Putting the Spotlight on Software Defined Networks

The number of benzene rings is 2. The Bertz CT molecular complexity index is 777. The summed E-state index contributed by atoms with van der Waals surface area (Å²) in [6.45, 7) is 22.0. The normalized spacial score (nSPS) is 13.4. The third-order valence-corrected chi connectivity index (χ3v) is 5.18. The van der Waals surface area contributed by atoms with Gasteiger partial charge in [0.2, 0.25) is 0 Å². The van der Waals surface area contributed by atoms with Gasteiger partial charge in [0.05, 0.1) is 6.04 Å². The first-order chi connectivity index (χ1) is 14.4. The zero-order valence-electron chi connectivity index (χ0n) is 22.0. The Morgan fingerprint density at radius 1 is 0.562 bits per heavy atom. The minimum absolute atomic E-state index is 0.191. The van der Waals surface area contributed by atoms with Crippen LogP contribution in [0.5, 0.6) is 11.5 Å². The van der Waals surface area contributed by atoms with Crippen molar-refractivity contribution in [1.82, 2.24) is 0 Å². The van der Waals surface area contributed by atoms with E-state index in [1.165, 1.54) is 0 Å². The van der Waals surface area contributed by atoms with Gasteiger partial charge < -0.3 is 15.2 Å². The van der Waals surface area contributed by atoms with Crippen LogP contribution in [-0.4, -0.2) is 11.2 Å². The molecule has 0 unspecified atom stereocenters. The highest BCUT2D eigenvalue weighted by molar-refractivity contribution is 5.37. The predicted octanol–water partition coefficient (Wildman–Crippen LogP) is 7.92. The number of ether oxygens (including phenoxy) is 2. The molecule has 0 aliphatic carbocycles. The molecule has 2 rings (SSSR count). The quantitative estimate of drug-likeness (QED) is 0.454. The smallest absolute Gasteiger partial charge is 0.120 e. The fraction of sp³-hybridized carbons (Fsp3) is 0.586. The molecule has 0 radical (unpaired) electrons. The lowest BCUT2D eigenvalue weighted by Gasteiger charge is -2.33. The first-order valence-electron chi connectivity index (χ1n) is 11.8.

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FierceTelecom.com 6 5 M ay 2 0 13 M ay 2 0 13 FierceTelecom The rapid transition to SDN in the enterprise campus and data center markets has affected a vendor shake-up in those segments. Yet, while many of the vendors serving those segments are further ahead than some transport vendors, traditionally LAN-focused vendors are starting to chase WAN SDN opportunities, according to Shin Umeda, vice president of Dell' Oro Group. "I would expect the major transport vendors to become the predominant suppliers due to their expertise and installed base of transport equipment," Umeda said. "It is probable that there will be partnerships and alliances between data center vendors and transport vendors to develop solutions." In addition to companies such as Ericsson that are adapting current product portfolios to SDN , several established transport vendors, such as Infinera and others, have already introduced new products and SDN-like capabilities. Talbot, of Current Analysis, also noted that small transport vendors, such as BTI Systems and Cyan, have been "quite aggressive and independent in their approach in this market segment." Regardless of how quickly various service providers move to use SDN in their transport networks, they should not be lacking for motivation to do it eventually, since it satisfies two of their ongoing purposes in life—operation cost reduction and new revenue creation. Umeda believes that carriers will submit transport SDN to rigorous ROI analysis before spending a dime, though he acknowledged that factors such as competition could have powerful influence. Talbot added, "I view the primary reason for transport SDN to be the lowering of the SDN cost threshold while achieving operational expense improvements and potential revenue enhancement. Dare we say network monetization?" Service providers may dare to say it about transport SDN, but Talbot thinks they will not want to approach it as a forklift upgrade. l "The pragmatic approach to transport sDn should not be costly or lengthy." rick talbot, senior analyst for transport anD routing infrastructure at current analysis Network Functions Virtualization creates significant advances and revenue sources for telecom operators. Current telecom infrastructure has disparate network elements such as routers, RAN gear, backhaul equipment, broadband access gear, etc. Managing these elements with a single, unified view is nearly impossible. In addition, there is significant OPEX cost tied to managing these diverse networks and elements. SDN enables the separation of the control plane and the data plane to facilitate centralized management and policy enforcement for the networks. Radisys is implementing an innovative way to facilitate the transition of these network elements into more manageable separate control and data plane entities. Radisys has developed an edge router application that enables operators to implement SDN in a staged manner. This approach first separates the control and data plane for the edge router functionality in the wireless gateway. This separation of the functions within the same hardware is an easier first step, thus enabling operators to have centralized control function in the box, and extend it as needed. When required, the control plane can be separated to be outside the platform. By implementing SDN in this manner, operators can minimize their integration risk as well as leverage their existing Telco infrastructure. This approach can be extended to most of the network elements and enable a more cohesive management approach to reducing the OPEX for the operators Radisys' T-Series Platforms incorporates the staged approach to SDN solutions. Addressing operators' need for efficient, commercial off-the-shelf (COTS) network elements that decrease delivery costs and improve performance, the T-Series platform offers a comprehensive answer to the overall technological challenges posed by the shift to the telecom cloud. Radisys' utilization of SDN allows operators the agility to quickly and cost-effectively separate the data planes and control planes within the same platform, lowering their integration risk. This also sets the stage for a seamless transition of the data and control planes into separate platforms, when desired. From an investment perspective, this approach is solid because it allows the fulfillment of current technological needs, while also making room for next-generation developments as movement to the telecom cloud becomes more and more ubiquitous. l With the success of cloud technology in the enterprise realm, the telecom industry is now looking to the cloud to reap the same benefits – economies of scale, cost effectiveness, scalability, lower CAPEX and OPEX. Operators want to embrace cloud technologies in their central offices and network functions to achieve these benefits. However, the telecom cloud is not the same as the IT cloud; the telecom industry's demanding requirements for five-nines availability, scalability, reliability and complex networking must be met, and a supplementary approach is required. In addition, operators want to leverage the significant investment they've already made in their telecom infrastructure. Known as one of the most revolutionary technologies to arrive to the market in recent years, software-defined networking (SDN) transforms the way networks are managed, controlled and used. With its ability to extract telecom networking applications from their hardware, SDN and its resulting enabling the Telecom Cloud with software Defined networking By V E Nk AtA R A M A N P R A s A NN A N A Nd E RIc gR EgOR y sponsored Content

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